Friday, October 28, 2016

Exploring the connection between housing and health

Solutions through research
by Janet Viveiros, National Housing Conference


“In tackling serious health disparities, we need to confront their contributing causes, such as how much a person earns, the community she lives in and her housing situation. Housing is an important social determinant of health. Social determinants of health are economic and social factors that influence a person’s physical and mental health. There is a limit to how much health care providers can impact the health and wellbeing of patients from inside the walls of doctors’ offices and hospitals, which is why the health care sector is increasingly focusing on addressing social determinants of health. On Oct. 20 I had the privilege to speak on a panel on the intersection of public housing and public health at the George Washington University Rodham Institute Summit. The Rodham Institute is dedicated to promoting health equity in Washington, D.C., and the panel’s focus on the intersection of housing and health fits well with the institute’s mission. The panel was composed of other affordable housing and public health researchers and practitioners and provided an opportunity to inform attendees about how our work is intertwined.

During the panel discussion, we explored how housing influences the physical and mental health of households in various ways. If households are spending more than they can afford on housing, they are less likely to buy healthy food, access health care and fill prescriptions. If a household can’t afford its housing, it may move frequently or become homeless, which exposes family members’ physical and mental health to serious harm. Poor-quality housing can actually make people sick from exposure to lead and other environmental hazards like mold and pest infestation. The neighborhood where a person lives is also important. Living in a place that is not safe for kids to play outside, not walkable and lacking grocery stores can make it difficult to be physically active and create severe stress.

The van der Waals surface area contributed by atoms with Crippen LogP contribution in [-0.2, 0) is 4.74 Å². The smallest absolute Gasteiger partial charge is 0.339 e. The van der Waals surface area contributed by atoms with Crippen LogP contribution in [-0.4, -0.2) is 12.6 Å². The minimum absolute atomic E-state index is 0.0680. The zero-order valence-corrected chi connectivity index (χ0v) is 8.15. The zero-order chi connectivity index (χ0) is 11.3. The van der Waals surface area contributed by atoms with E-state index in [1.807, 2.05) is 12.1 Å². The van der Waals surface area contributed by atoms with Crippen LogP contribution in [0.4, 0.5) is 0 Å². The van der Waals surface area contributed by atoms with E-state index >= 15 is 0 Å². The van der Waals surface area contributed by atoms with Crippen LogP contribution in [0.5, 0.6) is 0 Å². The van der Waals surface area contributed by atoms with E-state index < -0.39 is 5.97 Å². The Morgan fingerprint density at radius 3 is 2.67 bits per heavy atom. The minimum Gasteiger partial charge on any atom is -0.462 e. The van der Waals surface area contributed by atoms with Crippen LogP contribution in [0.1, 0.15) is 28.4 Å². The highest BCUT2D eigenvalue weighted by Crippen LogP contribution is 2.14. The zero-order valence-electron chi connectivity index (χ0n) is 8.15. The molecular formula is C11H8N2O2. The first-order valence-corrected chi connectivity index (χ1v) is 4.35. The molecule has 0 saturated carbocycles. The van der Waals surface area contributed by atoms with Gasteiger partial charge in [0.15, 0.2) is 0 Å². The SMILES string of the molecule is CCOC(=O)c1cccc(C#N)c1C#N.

It is important for this conversation to continue and for housing and health practitioners and advocates to come together at events like the Rodham Institute Summit, learn more about their overlapping interests and begin to work together to address inequities. On December 13, NHC will host the How Housing Matters Conference, an event focused on how housing is an element of cross-sector efforts to improve health, education and economic outcomes for low-income households. At How Housing Matters, we will resume the conversation about how health and housing practitioners can collaborate to promote health equity.

In 2017, to build upon our previous work, NHC looks forward to exploring the connection between housing and health with practitioners and thought leaders from both sectors through a new Housing and Health Working Group. This working group will examine issues of common interest for the housing and health sectors and develop and share ideas for cross-collaboration to meet key challenges in our communities. We also plan to lift up innovative work at the intersection of housing and health in order to support continued efforts to use housing to support health and wellbeing.

I hope to see you at How Housing Matters on Dec. 14 and to further connect with NHC members on work that moves housing and health forward together.

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